For years in this space I have trumpeted the advancement in the research and development of GM crops. Upon my employment at WPHA seven years ago I immediately was sent to visit with WPHA member companies engaged in developing this technology.  There I witnessed the process and research involved in genetic engineering, and learned the harsh fact that these companies have to deal with; it takes almost 10 years and $185 million to get a new GMO product registered and sold.  This is because of a stifling mountain of regulations and years of testing to prove the product is safe. Nonetheless, I quickly realized that plant biotechnology was the wave of agriculture’s future, and said so in this space. Apparently, Lynas has seen the same light and finally accepted the fact that “Frankenfoods” — as they are notoriously referred to by devoted environmentalists — are indeed an extra tool to feed a hungry world.

He told the Oxford audience that he saw a planet that would need to support 9.5 billion people by 2050 on the same land area as today. As population climbs and living standards also improve, he said, global food demand will expand to “well over 100 percent by mid-century.”

Pointing to the work of Norman Borlaug — the famous agronomist who developed high-yielding GMO grain varieties that improved production and relieved world hunger in the 1970s — Lynas said further intensified food production is now needed and GMOs play a pivotal role. He said opposition to biotechnology has slowed the development of new plant varieties and has ratcheted up the cost of innovation. He attacked opponents in many parts of Europe, Africa and Asia who have thrown roadblocks in the path of GMO progress.

“Thus, desperately needed agricultural innovation is being strangled by a suffocating avalanche of regulations which are not based on any rational scientific assessment of risk,” he said. He added that the discussion about GMO foods being dangerous has been rendered obsolete, noting that 3 trillion GMO meals have been eaten over the past 15 years without a single substantiated case of harm. “You are more likely to get hit by an asteroid than to get hurt by GM food,” he said.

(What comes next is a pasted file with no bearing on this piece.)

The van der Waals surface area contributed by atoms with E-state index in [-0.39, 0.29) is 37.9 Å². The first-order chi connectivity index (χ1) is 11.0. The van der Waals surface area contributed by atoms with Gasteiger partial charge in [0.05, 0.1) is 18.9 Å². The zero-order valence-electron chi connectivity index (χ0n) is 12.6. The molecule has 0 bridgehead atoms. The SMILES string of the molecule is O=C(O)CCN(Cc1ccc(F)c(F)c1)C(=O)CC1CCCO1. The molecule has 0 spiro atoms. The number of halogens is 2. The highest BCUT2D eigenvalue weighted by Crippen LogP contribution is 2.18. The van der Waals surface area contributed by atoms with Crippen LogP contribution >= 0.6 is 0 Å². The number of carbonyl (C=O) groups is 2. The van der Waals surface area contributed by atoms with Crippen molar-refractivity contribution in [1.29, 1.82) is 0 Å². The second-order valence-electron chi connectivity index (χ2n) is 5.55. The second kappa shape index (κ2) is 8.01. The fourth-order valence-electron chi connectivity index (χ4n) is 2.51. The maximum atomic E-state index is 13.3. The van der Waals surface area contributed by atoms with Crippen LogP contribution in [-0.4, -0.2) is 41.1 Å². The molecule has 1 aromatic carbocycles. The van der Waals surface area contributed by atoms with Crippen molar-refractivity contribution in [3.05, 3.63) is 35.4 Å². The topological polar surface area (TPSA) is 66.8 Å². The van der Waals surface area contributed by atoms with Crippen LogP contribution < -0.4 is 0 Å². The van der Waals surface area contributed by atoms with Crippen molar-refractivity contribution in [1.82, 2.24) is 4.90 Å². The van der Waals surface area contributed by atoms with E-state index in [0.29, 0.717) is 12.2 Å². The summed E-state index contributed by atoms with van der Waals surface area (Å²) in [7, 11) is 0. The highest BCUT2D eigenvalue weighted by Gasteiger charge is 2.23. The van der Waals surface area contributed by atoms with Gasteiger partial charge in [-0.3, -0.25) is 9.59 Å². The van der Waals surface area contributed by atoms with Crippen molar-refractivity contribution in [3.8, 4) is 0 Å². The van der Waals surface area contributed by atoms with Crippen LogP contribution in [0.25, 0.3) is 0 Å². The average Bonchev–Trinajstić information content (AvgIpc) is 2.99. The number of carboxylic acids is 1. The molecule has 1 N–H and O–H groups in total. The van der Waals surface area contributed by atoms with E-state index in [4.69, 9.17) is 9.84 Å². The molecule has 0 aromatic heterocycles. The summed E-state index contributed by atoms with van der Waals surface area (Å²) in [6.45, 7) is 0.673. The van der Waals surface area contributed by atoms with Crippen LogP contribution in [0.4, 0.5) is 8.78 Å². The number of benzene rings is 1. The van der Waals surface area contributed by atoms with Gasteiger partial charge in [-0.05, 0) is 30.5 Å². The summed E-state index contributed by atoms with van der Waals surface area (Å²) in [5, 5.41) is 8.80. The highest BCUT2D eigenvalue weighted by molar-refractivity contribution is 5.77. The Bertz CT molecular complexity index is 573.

It is encouraging when environmental converts eventually see the light and come over to “science.”  Most of today’s green groups are motivated by agendas of self-interest and parrot anti-biotech bromides without the slightest idea of what they are talking about.  So when you see someone such as Lynas switch teams via empirical and scientific evidence, it is indeed a conversion to relish.

I’ll wrap this up with Lynas’ closing statement to the Oxford audience, an observation that is, as the English would say, “spot on.”

“So my message to the anti-GM lobby, from the ranks of the British aristocrats and celebrity chefs to the U.S. foodies to the peasant groups of India is this: You are entitled to your views.  But you must know by now that they are not supported by science. We are coming to a crunch point, and for the sake of both people and the planet, now is the time for you to get out of the way and let the rest of us get on with feeding the world sustainably.”

Hear, hear.